Skip to main content

Slow developers and profits

I hear stories like the below from time to time, that developers either hold on to properties, or build slow. Sometimes I think it's conspiracy theory talk, but I'm sure it's true at times too. What could we do to address it?

"There is also evidence that big builders acquire large plots of land in a local area, then put up houses deliberately slowly in order to maintain the local market price."

A common cure to this type of behavior is competition, so this tends to happen where there isn't competition. Maybe a developer owns too much of the land in an area, or maybe it relates to a local rules and preferential treatment via corruption or other effect.

I don't put much stock in the idea that developers are getting together to rig the system though. Multi-party, secret agreements like that, where one whistleblower can bring the whole thing down are uncommon. The typical corruption system of powerful "brokers" is a more common arrangement.

A solution to the lack of competition when it occurs would be public auction of developer land, as eminent domain, if targets aren't met.

As an example, the rule could work like this: Say one developer owns all land in the area. If they don't manage to complete and sell x number of homes (based on some industry average), then some portion of their undeveloped land would be put up for auction. If there are any buyers, now you have a new source of competition.

Comments

Popular posts from this blog

Commit to Long Term Testing

Expanding testing is very important now.  It's also clearly an area we were unprepared.  We should commit to having testing capacity long term, to both provide more certainty to anyone expanding testing capacity today, and to be prepared in the future.

I had some thoughts about how this testing would be best structured.  It's not possible to test for an contagious disease you're not aware of, but much of the infrastructure for doing so can already be in place, ready to be adapted.  That infrastructure would roughly boil down to

a) sample collection
b) sample handling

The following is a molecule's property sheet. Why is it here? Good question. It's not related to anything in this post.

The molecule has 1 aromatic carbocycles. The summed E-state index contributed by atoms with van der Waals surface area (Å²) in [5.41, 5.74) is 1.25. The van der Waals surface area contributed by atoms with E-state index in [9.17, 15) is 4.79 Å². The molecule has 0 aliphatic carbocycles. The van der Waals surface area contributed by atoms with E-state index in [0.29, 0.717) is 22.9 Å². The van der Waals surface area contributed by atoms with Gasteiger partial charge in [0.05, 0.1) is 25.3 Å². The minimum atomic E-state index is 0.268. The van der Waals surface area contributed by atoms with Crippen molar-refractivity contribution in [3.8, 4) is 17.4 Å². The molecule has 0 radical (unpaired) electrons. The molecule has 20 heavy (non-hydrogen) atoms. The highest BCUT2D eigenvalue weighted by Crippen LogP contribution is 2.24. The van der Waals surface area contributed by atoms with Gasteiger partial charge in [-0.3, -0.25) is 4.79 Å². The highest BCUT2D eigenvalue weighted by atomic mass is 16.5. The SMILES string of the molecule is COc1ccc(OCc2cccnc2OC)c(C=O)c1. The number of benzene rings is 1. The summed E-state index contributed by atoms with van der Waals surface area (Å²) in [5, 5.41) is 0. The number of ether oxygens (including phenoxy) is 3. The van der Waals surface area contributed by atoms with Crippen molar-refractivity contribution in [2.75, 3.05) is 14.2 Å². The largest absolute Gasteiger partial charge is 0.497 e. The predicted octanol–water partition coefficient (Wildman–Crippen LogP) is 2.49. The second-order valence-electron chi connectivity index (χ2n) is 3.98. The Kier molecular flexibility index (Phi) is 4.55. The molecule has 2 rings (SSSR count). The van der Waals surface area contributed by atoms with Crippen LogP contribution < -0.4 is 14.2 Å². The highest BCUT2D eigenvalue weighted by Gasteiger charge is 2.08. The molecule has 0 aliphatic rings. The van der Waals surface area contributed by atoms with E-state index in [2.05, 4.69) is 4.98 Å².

c) sample preparation
d) sample analysis
e) materials: reagents, etc.

Scaling these up from scratch is quite a bit more work than adapting to a new contagion.  A commitment to having that infrastructure would have helped a lot with the current crisis.

Right now, the focus is rightfully on health care workers, suspected cases and essential workers.  In terms of preparation though, in the early stages of an outb…

How to create a resilient Oil & Gas industry

Use Less As part of the current crisis, oil usage is down, and storage around the world is filling up, to the point that oil has traded at negative prices.  As a reaction, many Republican lawmakers want to bailout the oil industry, by providing free access to storage or no-collateral loans.  While it would make sense to ensure oil doesn't get dumped in the ocean, the right way to do that is by producing less oil. These proposals from the Republicans undermine the motivation for the industry to do so.  Workers are important, but they have the same access to unemployment as the other 25 million Americans who are out of work.
What this crisis should illustrate is something that has been illustrated many times before, the oil industry is a fragile thing.  In the past this fragility has been demonstrated by massive spikes in prices and fears of shortage, in this case it's the inverse.  Why the fragility?  The simplest explanation is, we use too much.  
In a world where oil consump…

The promise (and pitfalls) of index based insurance

Insurance in developing nations is far less broadly available than developed ones.  In addition, the risks that citizens of developing nations face, are often much more numerous and severe.  Crop-insurance is a common element of agricultural policy in the United States, but less common in Ethiopia.  As Ethiopia has a much higher percentage of their population engaged in agriculture, shocks, such as drought, crop disease, or severe weather have big impacts.

Insurance's basic principle is simple, spreading risk across a broader pool.  When harmed, you get assistance to lessen the impact, when you're not harmed, your payments cover the costs of others who are.  But deciding who is harmed is a very time consuming task.  Preventing fraud is important to staying competitive, when looking at private enterprise, and important to public trust when dealing with public programs.  But preventing fraud places burdens not only on the insurance provider, but the claimants.  Having to prove l…